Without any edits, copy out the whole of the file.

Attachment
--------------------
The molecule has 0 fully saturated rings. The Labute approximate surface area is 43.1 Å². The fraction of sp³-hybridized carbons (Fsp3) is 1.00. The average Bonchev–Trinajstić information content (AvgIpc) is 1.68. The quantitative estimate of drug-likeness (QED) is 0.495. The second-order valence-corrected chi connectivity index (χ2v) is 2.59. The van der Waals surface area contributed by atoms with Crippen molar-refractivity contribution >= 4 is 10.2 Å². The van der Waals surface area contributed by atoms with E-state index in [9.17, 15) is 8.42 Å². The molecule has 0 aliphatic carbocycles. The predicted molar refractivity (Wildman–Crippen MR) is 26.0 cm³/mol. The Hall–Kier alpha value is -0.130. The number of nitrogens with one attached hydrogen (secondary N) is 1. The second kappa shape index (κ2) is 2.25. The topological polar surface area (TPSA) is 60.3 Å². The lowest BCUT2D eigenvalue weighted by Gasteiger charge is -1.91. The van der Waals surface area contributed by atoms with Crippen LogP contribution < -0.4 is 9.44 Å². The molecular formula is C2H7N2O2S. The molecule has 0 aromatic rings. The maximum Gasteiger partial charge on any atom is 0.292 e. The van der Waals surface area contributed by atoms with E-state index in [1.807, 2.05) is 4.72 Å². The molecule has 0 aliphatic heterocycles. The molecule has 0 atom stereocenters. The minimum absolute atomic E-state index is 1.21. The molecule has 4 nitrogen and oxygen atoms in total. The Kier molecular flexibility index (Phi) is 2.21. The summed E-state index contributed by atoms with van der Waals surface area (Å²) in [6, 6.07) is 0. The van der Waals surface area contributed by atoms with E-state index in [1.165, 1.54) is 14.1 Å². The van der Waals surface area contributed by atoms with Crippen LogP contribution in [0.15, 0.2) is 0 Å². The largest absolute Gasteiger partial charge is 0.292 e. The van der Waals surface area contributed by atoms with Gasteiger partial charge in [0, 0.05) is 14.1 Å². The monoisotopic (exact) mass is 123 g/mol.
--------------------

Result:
The molecule has 0 fully saturated rings. The Labute approximate surface area is 43.1 Å². The fraction of sp³-hybridized carbons (Fsp3) is 1.00. The average Bonchev–Trinajstić information content (AvgIpc) is 1.68. The quantitative estimate of drug-likeness (QED) is 0.495. The second-order valence-corrected chi connectivity index (χ2v) is 2.59. The van der Waals surface area contributed by atoms with Crippen molar-refractivity contribution >= 4 is 10.2 Å². The van der Waals surface area contributed by atoms with E-state index in [9.17, 15) is 8.42 Å². The molecule has 0 aliphatic carbocycles. The predicted molar refractivity (Wildman–Crippen MR) is 26.0 cm³/mol. The Hall–Kier alpha value is -0.130. The number of nitrogens with one attached hydrogen (secondary N) is 1. The second kappa shape index (κ2) is 2.25. The topological polar surface area (TPSA) is 60.3 Å². The lowest BCUT2D eigenvalue weighted by Gasteiger charge is -1.91. The van der Waals surface area contributed by atoms with Crippen LogP contribution < -0.4 is 9.44 Å². The molecular formula is C2H7N2O2S. The molecule has 0 aromatic rings. The maximum Gasteiger partial charge on any atom is 0.292 e. The van der Waals surface area contributed by atoms with E-state index in [1.807, 2.05) is 4.72 Å². The molecule has 0 aliphatic heterocycles. The molecule has 0 atom stereocenters. The minimum absolute atomic E-state index is 1.21. The molecule has 4 nitrogen and oxygen atoms in total. The Kier molecular flexibility index (Phi) is 2.21. The summed E-state index contributed by atoms with van der Waals surface area (Å²) in [6, 6.07) is 0. The van der Waals surface area contributed by atoms with E-state index in [1.165, 1.54) is 14.1 Å². The van der Waals surface area contributed by atoms with Crippen LogP contribution in [0.15, 0.2) is 0 Å². The largest absolute Gasteiger partial charge is 0.292 e. The van der Waals surface area contributed by atoms with Gasteiger partial charge in [0, 0.05) is 14.1 Å². The monoisotopic (exact) mass is 123 g/mol.